Painter and decorator
Painters and decorators use a range of materials to keep walls and other surfaces smooth, protected and hygienic both inside buildings and outside.
This page has information on the role of painters and decorators in the NHS, including entry requirements and skills needed.
It is important that NHS buildings are well-decorated and in good repair. Hospitals, clinics and headquarters buildings are expected to be safe and pleasant places for patients, staff and visitors.
As a painter/painter and decorator, you could be
- removing old or damaged paintwork or wallpaper
- repairing surfaces to be painted such as walls, window frames, fences etc
- plastering small areas
- estimating how much paint or wallpaper is needed
- preparing surfaces
- wallpapering and painting
You may work on existing buildings or on newly-constructed buildings. You could be redecorating small areas or working on large projects.
Who will I work with?
For small repairs, you may work alone. On larger projects you'll work in a team, alongside other estates team staff such as tilers, plumbers, bricklayers and carpenters. You may have to travel between sites in an NHS vehicle or your own van.
When painters are working in a building, there may be staff and patients there, but painters do not have direct contact with patients.
Painters may work for painting and decorating companies or building contarctors who provide services to the NHS.
There are no set entry requirements. Employers usually expect a qualification in painting and decorating, such as an NVQ, certificate or diploma. They may also expect some experience of construction work. Employers may ask for qualifications and/or experience in other related areas such as plastering or tiling.
Although painters often join the NHS fully qualified and experienced, it may be possible to train in painting and decorating. Employers usually ask for GCSEs (or equivalent) including English and maths.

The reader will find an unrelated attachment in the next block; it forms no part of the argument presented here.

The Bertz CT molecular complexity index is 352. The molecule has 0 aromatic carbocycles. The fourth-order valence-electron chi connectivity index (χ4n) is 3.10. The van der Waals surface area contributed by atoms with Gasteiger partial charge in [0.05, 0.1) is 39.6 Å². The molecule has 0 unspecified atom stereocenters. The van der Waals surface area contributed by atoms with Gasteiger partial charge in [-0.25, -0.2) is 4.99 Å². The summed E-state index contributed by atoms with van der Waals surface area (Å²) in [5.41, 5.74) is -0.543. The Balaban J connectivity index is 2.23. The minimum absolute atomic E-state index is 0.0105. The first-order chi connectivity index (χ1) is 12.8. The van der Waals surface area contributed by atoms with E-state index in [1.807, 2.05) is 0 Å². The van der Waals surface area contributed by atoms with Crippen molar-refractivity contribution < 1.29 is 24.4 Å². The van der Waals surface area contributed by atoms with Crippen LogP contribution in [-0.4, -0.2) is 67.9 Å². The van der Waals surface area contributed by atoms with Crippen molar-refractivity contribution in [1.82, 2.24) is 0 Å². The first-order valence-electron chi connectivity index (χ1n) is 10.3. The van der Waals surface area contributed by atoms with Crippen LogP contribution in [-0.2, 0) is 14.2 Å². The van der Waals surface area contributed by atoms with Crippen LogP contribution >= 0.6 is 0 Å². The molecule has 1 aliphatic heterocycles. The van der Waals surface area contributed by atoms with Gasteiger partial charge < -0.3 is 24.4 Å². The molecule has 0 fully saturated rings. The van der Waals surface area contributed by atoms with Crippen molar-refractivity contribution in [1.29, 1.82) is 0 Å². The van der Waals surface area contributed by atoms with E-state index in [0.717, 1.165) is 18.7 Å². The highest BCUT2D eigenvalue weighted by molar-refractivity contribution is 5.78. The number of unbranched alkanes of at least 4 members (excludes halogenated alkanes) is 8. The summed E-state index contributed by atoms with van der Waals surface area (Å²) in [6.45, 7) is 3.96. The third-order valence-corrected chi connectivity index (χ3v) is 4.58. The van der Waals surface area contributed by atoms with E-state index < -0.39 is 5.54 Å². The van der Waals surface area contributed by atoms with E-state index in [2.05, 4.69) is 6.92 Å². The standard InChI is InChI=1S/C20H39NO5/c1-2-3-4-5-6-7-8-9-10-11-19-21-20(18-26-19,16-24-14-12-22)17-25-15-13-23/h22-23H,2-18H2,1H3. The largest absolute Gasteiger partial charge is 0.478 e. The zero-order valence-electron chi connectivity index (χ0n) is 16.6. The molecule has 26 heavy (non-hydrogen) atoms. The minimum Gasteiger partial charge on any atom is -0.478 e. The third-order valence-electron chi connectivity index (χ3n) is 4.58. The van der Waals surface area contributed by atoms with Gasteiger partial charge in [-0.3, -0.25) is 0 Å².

Employers may ask for a driving licence.
Painters need to be
- interested in design and colour
- able to work quickly and accurately
- physically fit for lifting, standing, bending, etc
- willing to work at heights, indoors and outside
- health and safety aware
- able to work alone or in a team
- practical skills
- good manual (hand) skills
- organisational skills
Training and development
When you start as a trainee painter and decorator, your training will include
- health and safety
- how to use the tools and equipment
- all aspects of painting and decorating
You will be expected to study for qualifications such as NVQs and may be offered an apprenticeship. You may also be encouraged to become multi-skilled by training in, for example, painting and decorating or plumbing.
Pay and conditions
Estates staff working in the NHS are paid on the Agenda for Change (AfC) pay system. As an estates support worker, you would typically start on AfC band 2. As a qualified painter you will typically start on AfC band 3. With further training and experience, you could apply for more senior positions at bands 4 and above.
Painters in the NHS work standard hours of around 37.5 a week. The job may involve early starts and weekend working.
Terms and conditions will usually be different for painters working outside of the NHS.
Where the role can lead
With experience, you could become a team leader, supervising the work of others. With further experience, you could become a manager, responsible for the maintenance and repairs service for a hospital, area or trust.
There may be opportunities to move into other estates services roles.
Some painters become self-employed by setting up a business, either on their own or with one or more colleagues.
Job market and vacancies
If you're applying for a role either directly in the NHS or in an organisation that provides NHS services, you'll be asked to show how you think the NHS values apply in your everyday work.
- Further information